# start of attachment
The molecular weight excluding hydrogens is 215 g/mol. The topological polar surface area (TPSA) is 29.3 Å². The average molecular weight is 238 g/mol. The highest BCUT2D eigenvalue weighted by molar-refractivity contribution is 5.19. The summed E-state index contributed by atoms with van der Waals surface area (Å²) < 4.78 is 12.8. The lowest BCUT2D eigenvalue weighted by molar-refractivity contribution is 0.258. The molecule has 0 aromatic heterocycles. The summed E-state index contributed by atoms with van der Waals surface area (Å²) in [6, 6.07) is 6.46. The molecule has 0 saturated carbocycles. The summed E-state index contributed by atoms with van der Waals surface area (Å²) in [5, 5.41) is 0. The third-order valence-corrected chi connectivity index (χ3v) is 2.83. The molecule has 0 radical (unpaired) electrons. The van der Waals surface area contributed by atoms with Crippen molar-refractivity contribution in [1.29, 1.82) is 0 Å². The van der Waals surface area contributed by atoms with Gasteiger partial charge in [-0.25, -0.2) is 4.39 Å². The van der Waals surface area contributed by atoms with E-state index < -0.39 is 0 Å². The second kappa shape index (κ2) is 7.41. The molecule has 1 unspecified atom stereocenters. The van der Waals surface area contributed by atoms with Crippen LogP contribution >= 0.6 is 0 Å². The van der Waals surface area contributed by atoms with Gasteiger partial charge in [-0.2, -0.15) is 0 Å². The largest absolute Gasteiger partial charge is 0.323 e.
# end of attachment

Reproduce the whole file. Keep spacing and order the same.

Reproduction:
The molecular weight excluding hydrogens is 215 g/mol. The topological polar surface area (TPSA) is 29.3 Å². The average molecular weight is 238 g/mol. The highest BCUT2D eigenvalue weighted by molar-refractivity contribution is 5.19. The summed E-state index contributed by atoms with van der Waals surface area (Å²) < 4.78 is 12.8. The lowest BCUT2D eigenvalue weighted by molar-refractivity contribution is 0.258. The molecule has 0 aromatic heterocycles. The summed E-state index contributed by atoms with van der Waals surface area (Å²) in [6, 6.07) is 6.46. The molecule has 0 saturated carbocycles. The summed E-state index contributed by atoms with van der Waals surface area (Å²) in [5, 5.41) is 0. The third-order valence-corrected chi connectivity index (χ3v) is 2.83. The molecule has 0 radical (unpaired) electrons. The van der Waals surface area contributed by atoms with Crippen molar-refractivity contribution in [1.29, 1.82) is 0 Å². The van der Waals surface area contributed by atoms with Gasteiger partial charge in [-0.25, -0.2) is 4.39 Å². The van der Waals surface area contributed by atoms with E-state index < -0.39 is 0 Å². The second kappa shape index (κ2) is 7.41. The molecule has 1 unspecified atom stereocenters. The van der Waals surface area contributed by atoms with Crippen LogP contribution >= 0.6 is 0 Å². The van der Waals surface area contributed by atoms with Gasteiger partial charge in [-0.2, -0.15) is 0 Å². The largest absolute Gasteiger partial charge is 0.323 e.